This week’s Twitter Files reveal that The Washington Post columnist Taylor “The Troll” Lorenz and NBC’s Ben Collins had privileged access to Twitter and its censorship apparatus under the prior regime.
As independent journalist Paul Thacker noted in The Twitter Files parts 23 and 24 released May 17 and 18 respectively, it’s no wonder that so many journalists were outraged by Twitter owner Elon Musk’s takeover. Musk took away their access to exclusive information sharing with the platform. “For years, Twitter provided favoured access to ‘disinformation’ reporters, giving them access to new products and silencing accounts,” Thacker wrote. “Musk ended this access and brought in new reporters to go through the company's documents--something no CEO has ever done before.”
Lorenz’s part in aiding Twitter’s censorship, outlined in The Twitter Files part 24, appears to have been self-interested or at times helping out her friends who needed someone banned. Twitter suspended a user after the account posted about Lorenz’s background and age, the latter of which even Wikipedia doesn’t have an answer to.
“For the record this [is] all publicly available information, it's just hard to find without looking. Taylor Lorenz was born to mega rich developer Walter R. Lorenz (65) and Anne Lorenz (67) & raised in a 5.7 million dollar mansion. Her sister is Brook Lorenz of CNN,” @fearthefloof tweeted according to a screenshot tweeted out by Thacker. The user affirmed several reports of Lorenz’s age found at the end of her Wikipedia profile adding that “For the record, Taylor Lorenz was born October 21st 1984 in New York, NY... making her 37 years old. She will be 38 in 16 days. Wish her a happy birthday.”
Twitter found that the account had "no violations," was "generally healthy" and that there was "no action to be taken under majority abusive safety policies," according to the screenshots. The platform added that “From the Tweets flagged, we have not seen any personal identifiable information shared based on our the Posting Private information policy.” The report names “Taylor Lorenz” as the “assignee” linked to the report. The platform suspended the account shortly after, according to a screenshot tweeted by the user on October 7, 2021 and recovered using archive.org. [Emphasis added.]
In another instance, Thacker revealed that “A month prior to that, Lorenz went after @DrJBhattacharya for tweeting an email by her friend and itinerant blogger @WalkerBragman. [Stanford professor of medicine Dr. Jay] Bhattacharya tweeted a harassing email Bragman sent him and it had Bragman's contact info.” Bragman doxxed himself by retweeting the information, but Lorenz notified the former senior partner manager for U.S. News at Twitter, Liriel Higa, on behalf of Bragman. The platform later locked Bhattacharya out of his account.
The cozy relationship between Twitter and Lorenz apparently cut both ways too. After former Fox News host Tucker Carlson blasted her in a segment, Lorenz had Twitter employees rushing to her defense. “Can we please Monitor the conversation around @taylorlorenz?” the Twitter staffer wrote according to Thacker’s screenshot. “She was specifically targeted by Tucker Carlson on his show tonight and I think she's going to be in the center of an abuse campaign on the platform. She's had tremendous trouble with abuse on here before and we need to be careful with her.” [Emphasis added.]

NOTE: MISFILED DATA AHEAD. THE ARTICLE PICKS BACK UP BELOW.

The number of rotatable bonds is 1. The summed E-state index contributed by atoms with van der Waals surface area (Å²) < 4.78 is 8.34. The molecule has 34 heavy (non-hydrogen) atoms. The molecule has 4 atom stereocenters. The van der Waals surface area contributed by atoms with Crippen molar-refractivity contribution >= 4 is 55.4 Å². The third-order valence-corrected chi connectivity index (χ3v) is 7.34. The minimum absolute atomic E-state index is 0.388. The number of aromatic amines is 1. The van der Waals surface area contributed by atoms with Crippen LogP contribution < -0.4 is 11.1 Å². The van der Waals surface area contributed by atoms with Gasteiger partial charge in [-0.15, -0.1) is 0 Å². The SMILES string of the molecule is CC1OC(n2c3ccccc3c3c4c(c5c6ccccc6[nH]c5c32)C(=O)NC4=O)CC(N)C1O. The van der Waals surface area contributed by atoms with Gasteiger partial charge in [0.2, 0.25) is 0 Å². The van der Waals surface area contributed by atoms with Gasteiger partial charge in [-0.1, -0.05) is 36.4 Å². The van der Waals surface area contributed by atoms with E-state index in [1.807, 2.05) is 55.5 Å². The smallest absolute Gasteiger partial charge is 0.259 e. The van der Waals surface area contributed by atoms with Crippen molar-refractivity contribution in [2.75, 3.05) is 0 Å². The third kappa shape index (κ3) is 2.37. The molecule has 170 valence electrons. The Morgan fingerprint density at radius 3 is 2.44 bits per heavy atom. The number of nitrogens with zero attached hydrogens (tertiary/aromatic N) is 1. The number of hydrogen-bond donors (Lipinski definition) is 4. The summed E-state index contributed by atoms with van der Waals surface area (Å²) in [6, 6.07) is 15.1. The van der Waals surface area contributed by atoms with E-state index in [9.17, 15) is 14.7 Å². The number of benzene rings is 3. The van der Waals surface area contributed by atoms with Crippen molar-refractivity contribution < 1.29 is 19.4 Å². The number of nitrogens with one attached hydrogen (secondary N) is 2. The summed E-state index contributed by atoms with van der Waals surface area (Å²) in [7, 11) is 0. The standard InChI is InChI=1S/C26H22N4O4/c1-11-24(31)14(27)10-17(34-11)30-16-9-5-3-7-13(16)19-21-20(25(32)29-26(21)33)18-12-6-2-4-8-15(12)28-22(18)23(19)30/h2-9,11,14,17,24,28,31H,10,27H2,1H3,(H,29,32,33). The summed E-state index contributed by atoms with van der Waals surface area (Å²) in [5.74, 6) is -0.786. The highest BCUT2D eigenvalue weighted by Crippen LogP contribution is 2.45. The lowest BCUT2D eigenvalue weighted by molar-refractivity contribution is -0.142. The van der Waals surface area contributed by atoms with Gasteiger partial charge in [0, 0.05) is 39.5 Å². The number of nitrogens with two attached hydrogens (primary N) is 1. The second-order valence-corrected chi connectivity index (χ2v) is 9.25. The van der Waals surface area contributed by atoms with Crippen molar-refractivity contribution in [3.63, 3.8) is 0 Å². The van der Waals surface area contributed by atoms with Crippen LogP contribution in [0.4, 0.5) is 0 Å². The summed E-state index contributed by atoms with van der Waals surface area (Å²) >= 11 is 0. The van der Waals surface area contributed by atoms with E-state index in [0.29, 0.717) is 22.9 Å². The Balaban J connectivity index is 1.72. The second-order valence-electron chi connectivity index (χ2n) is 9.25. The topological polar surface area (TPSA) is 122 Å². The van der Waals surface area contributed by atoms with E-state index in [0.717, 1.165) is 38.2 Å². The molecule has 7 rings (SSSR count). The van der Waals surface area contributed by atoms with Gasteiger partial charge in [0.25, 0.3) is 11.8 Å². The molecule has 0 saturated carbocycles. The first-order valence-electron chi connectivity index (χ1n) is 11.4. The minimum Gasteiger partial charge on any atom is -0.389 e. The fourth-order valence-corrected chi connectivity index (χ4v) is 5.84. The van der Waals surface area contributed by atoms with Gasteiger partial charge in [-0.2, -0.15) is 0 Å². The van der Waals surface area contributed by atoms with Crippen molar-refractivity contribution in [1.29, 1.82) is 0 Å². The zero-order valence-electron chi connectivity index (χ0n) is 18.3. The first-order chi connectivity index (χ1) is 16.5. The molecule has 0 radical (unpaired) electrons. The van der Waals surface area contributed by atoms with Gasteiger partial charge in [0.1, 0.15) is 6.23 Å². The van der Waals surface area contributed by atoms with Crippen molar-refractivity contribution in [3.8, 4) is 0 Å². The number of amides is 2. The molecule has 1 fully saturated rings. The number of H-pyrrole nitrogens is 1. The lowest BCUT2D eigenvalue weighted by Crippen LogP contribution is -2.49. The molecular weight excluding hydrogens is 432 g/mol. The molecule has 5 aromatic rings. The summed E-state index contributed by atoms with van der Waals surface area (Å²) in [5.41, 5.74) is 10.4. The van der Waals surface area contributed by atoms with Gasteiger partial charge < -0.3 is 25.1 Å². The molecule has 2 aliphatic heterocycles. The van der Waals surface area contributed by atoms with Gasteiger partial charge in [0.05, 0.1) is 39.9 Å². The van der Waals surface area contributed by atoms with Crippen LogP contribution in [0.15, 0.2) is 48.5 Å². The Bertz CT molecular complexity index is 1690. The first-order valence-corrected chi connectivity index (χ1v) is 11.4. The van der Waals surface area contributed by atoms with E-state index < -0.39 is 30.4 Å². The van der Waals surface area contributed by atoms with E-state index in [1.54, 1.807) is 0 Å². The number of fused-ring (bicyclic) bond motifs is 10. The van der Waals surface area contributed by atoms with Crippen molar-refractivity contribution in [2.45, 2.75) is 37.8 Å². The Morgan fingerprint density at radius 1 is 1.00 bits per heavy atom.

But Lorenz wasn’t the only journalist who appears to have had Twitter in her back pocket. Thacker noted that Twitter met individually with a number of New York City-based journalists and producers – including NBC News Senior reporter Ben Collins and a producer for former CNN Reliable Sources host Brian Stelter – in an effort to “solidify key relationships, encouraging intel sharing, and more broadly to help reinforce the comms' network of trusted reporters,” according to screenshots of the emailed meeting summary.
Collins helped the old Twitter regime flag content, according to Thacker. “When Twitter rolled out Birdwatch to label ‘misinformation’ they gave NBC News Ben Collins @oneunderscore__ a demo and exclusive access. Collins was actually part of the feature's ‘product development,’” wrote Thacker in a tweet. The notes claim that Collins tracked "all kinds of Qanon groups and, inn general says if they pop on Twitter we take them down much quicker than other companies."
CNN journalists were also eager to work with Twitter, according to Thacker. “CNN glad hander Brian Stelter: ‘Willing to come to San Francisco, wherever to meet 1:1 with spokespeople even for introductory conversations.’ CNN's Oliver Darcy: ‘Would love to hear pitches from us [Twitter],’” tweeted Thacker as part of the thread exposing leftist journalists’s ties to the platform.
The platform also met with reporters from The Verge, The Wall Street Journal, CNBC and producers for Dana Perino and then-Fox News host of Tucker Carlson Tonight.
Thacker also as an apparent disclaimer, acknowledged he had received funding from liberal billionaire George Soros in Twitter Files Part 24. “Soros funded me to give the plenary talk at a 2019 BMJ conference on investigative journalism, but that does not make me a ‘Soros funded’ journalist,” he argued.
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